So... I was ordained tonight. I would imagine that it looked nothing like the ordination ceremony for most other ministers, but it was an ordination nonetheless. A professor at my seminary is fond of saying "If you wait for other people to ordain you, you may never know the place to which God has really called you."
And so we ordained a room full of preachers tonight. And as Presbyterians do, we did things decently and in order, and even had an official charge-- given by the only people that could really give charges in that room-- the people that we have wrestled with, and fought for, and yelled at, and cried with. They were the characters from the texts from whom we have learned much; the characters that we've spent a semester learning to embody. The professor had asked us to prepare for tonight by having the character who has spoken the most to us write us a letter, charging us to go out into the world. And we went around the room, and each of us had a classmate read the letter from our chosen "mentor", and we were charged. We had a stole placed around us. And then we had another stole of knitted socks given to us as a way of remembering both the places we have walked and the places we will walk. And then we were offered communion, though not with the traditional words or elements. Rather this communion was reflective of the passover meal we celebrated as a class, complete with the bread of freedom and the cup of acceptance and even milk and honey. And then the class opened their arms to the one being ordained, and collectively said "We send you across." I have been sent across, and I firmly believe that I will hold this ordination as sacred as the one which is hopefully to come. I can't say for sure, but I think I will wear my "sock stole" with the red stole I will be given on that ellusive day to come.
The character that I chose to charge me was Moses' mother, and this was based on the midrash I did for an earlier sermon. Here is what she said to me:
It looks like you could use the wisdom of the ages, and I guess that happens to come through me (Moshe’s mother) today. I noticed that you seemed to gravitate toward me because of the tough decision I made—a decision that flew in the face of everything that I was “supposed” to do—a decision for which I could have even been killed. I suspect you admired my strength, though there comes a point when you just have to do what you have to do, and I don’t know that my decision had that much to do with strength. It had to do with a love, and a passion to pursue what was right, though it may not have been right in the eyes of the law.
I saw the way you thought about me when you wondered aloud what it meant to follow God, even at the expense of breaking the law of the land—I see you wrestling with the same sorts of questions and wondering where you can go. I see you wondering whether you have the strength to make the tough decisions, but I was sent to tell you that you have more strength than you realize you do. I see you wanting to break the mold, to let the text take you and your congregation to the place it needs to take you, even (and especially?) if that place upsets the way things have “always been”.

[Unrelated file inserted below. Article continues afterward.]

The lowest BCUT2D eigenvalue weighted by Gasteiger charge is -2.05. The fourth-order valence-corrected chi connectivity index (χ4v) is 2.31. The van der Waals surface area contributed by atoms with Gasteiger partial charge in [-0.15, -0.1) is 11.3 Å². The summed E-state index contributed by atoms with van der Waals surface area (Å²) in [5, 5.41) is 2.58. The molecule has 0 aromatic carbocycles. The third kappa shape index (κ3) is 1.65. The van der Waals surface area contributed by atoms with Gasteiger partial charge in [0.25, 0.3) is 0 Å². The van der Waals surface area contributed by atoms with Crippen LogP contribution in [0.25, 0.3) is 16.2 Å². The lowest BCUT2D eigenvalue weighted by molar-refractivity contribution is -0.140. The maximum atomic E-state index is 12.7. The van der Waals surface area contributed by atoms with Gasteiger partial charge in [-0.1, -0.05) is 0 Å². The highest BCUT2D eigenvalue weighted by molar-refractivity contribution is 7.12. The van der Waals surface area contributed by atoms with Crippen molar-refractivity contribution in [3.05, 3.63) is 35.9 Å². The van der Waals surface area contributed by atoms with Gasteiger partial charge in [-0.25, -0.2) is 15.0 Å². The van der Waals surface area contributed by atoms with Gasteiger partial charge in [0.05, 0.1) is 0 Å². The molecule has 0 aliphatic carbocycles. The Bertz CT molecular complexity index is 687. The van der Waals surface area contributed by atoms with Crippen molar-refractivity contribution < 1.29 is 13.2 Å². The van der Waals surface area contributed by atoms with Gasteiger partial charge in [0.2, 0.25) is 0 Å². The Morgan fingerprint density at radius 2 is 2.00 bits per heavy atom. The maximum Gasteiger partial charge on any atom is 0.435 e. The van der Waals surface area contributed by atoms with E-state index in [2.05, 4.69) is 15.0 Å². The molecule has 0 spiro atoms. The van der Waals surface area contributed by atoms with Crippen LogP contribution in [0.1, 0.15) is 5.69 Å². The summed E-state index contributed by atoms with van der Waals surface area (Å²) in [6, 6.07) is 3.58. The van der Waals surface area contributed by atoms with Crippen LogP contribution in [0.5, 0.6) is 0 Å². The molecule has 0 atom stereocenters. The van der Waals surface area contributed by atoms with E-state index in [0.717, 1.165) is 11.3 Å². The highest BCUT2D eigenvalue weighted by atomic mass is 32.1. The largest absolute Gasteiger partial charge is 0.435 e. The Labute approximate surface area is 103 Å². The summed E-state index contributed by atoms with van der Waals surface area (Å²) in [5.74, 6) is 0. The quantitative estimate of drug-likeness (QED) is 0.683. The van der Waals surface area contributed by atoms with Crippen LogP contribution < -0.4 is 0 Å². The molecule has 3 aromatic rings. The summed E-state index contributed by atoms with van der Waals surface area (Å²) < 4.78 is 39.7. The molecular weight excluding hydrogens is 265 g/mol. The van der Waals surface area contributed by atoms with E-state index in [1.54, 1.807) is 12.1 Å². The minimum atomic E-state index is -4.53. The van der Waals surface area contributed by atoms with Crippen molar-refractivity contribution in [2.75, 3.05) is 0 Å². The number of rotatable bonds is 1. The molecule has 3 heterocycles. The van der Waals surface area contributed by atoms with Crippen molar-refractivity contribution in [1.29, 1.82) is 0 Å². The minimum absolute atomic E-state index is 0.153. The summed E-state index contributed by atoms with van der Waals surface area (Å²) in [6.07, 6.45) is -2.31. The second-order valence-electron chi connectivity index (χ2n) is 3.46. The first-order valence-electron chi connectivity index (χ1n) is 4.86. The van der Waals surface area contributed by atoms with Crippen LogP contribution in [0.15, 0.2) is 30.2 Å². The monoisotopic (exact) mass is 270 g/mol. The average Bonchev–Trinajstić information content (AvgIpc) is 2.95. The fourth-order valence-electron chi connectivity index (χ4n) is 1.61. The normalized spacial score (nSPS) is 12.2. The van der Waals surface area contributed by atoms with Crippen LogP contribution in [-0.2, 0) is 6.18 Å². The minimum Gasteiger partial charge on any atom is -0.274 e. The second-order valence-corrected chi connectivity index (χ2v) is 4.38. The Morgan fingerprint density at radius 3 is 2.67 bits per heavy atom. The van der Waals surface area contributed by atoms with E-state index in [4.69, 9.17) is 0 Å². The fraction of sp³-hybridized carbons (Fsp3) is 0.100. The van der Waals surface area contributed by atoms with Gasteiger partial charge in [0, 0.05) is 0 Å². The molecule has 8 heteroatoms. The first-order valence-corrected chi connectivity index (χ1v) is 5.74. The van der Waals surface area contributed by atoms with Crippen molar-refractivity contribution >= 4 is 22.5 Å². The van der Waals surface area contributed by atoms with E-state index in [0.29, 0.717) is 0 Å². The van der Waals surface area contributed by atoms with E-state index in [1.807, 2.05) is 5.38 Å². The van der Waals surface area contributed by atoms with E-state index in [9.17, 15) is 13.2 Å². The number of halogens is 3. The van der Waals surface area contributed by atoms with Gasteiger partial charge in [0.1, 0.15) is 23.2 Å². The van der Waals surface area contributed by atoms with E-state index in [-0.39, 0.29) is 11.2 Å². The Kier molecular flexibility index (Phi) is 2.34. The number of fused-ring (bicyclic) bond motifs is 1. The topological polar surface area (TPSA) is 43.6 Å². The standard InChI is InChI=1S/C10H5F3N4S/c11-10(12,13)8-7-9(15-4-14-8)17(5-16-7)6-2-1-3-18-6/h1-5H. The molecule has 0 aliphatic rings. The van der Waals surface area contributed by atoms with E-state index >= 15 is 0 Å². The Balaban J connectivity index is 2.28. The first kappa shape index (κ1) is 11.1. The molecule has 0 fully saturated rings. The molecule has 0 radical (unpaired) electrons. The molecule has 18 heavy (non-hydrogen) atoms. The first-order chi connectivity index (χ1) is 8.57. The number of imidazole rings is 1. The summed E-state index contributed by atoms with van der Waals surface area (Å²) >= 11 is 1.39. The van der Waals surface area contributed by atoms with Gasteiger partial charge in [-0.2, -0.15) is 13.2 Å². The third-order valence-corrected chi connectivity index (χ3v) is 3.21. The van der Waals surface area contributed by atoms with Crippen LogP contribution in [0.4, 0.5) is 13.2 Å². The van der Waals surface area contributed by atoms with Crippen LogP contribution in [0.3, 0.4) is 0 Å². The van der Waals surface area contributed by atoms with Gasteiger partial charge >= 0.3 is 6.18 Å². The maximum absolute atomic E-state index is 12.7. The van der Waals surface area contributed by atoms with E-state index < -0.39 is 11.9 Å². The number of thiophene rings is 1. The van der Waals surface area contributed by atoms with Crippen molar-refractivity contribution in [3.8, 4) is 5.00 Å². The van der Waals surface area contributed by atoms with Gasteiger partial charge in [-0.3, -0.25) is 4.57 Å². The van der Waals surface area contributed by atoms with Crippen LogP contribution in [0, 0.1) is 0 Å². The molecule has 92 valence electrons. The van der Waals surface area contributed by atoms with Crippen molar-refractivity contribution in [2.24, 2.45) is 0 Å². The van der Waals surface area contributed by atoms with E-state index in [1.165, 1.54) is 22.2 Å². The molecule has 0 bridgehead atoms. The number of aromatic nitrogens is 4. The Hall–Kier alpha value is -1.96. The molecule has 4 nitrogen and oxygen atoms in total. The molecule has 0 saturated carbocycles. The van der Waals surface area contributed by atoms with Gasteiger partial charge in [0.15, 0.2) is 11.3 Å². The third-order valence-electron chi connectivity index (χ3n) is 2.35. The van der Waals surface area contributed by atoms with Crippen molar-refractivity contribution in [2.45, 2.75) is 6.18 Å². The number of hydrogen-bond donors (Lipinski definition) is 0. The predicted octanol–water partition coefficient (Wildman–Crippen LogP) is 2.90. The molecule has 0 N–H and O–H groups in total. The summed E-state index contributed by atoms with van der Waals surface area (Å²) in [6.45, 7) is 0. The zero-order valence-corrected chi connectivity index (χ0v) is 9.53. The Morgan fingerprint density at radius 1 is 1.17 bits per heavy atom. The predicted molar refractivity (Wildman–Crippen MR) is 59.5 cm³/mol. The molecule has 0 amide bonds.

I’d like to invite you to think about me, along the same lines that you’ve already been thinking about me, but go farther. I loved my son Moshe enough that I wanted him to have a chance at life, even at the possible expense of my own. What is it that you love so much that you would risk everything you hold sacred to give it a chance at life? And too, I invite you to think about the consequences of my decision. Though you don’t hear much more from me, you hear a tremendous amount from my son. If I hadn’t made the decision I did, there would be no Moshe. Certainly God could have created someone else, but God chose Moshe to lead his people to freedom. What are the possible benefits of the hard decisions you have to make about the type of preacher you want to be, and the type of message you have been called to proclaim. My hard decision played a part in the deliverance of generations of people.
Pharoah was the one saying “no” to the desires I had for my life and the life of my son. But the thing I realized is that he was only a human. Who is saying “no” to you? Is it your CPM? Is it the hearers of your proclamation? Whoever it is—are they more than human?
What I wish for you this day, and in the days yet to come is the strength to follow God’s, not man’s, will for you—and yes, sometimes those will seem to be in direct conflict. It’s not easy—but you’ve been called to play a role in an exodus—or maybe several of them.
Take heart. The gifts you have and the God you serve will see you through. Diyanhu (sp?). It is enough.
The Lord be with You!